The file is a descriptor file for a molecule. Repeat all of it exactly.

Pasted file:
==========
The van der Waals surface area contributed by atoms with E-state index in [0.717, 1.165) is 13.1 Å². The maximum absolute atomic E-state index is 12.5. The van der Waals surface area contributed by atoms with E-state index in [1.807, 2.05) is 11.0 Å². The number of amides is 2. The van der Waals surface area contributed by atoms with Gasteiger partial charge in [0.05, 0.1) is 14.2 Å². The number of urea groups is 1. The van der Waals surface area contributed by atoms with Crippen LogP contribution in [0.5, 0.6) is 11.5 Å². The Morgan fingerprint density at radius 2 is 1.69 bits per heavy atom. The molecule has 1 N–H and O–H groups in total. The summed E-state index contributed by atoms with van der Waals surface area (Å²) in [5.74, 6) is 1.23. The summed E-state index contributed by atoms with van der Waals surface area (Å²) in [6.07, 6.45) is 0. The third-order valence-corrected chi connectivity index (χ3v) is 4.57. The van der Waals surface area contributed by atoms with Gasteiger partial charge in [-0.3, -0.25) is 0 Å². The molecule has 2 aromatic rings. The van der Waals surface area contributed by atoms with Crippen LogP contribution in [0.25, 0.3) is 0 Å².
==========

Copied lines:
The van der Waals surface area contributed by atoms with E-state index in [0.717, 1.165) is 13.1 Å². The maximum absolute atomic E-state index is 12.5. The van der Waals surface area contributed by atoms with E-state index in [1.807, 2.05) is 11.0 Å². The number of amides is 2. The van der Waals surface area contributed by atoms with Gasteiger partial charge in [0.05, 0.1) is 14.2 Å². The number of urea groups is 1. The van der Waals surface area contributed by atoms with Crippen LogP contribution in [0.5, 0.6) is 11.5 Å². The Morgan fingerprint density at radius 2 is 1.69 bits per heavy atom. The molecule has 1 N–H and O–H groups in total. The summed E-state index contributed by atoms with van der Waals surface area (Å²) in [5.74, 6) is 1.23. The summed E-state index contributed by atoms with van der Waals surface area (Å²) in [6.07, 6.45) is 0. The third-order valence-corrected chi connectivity index (χ3v) is 4.57. The van der Waals surface area contributed by atoms with Gasteiger partial charge in [-0.3, -0.25) is 0 Å². The molecule has 2 aromatic rings. The van der Waals surface area contributed by atoms with Crippen LogP contribution in [0.25, 0.3) is 0 Å².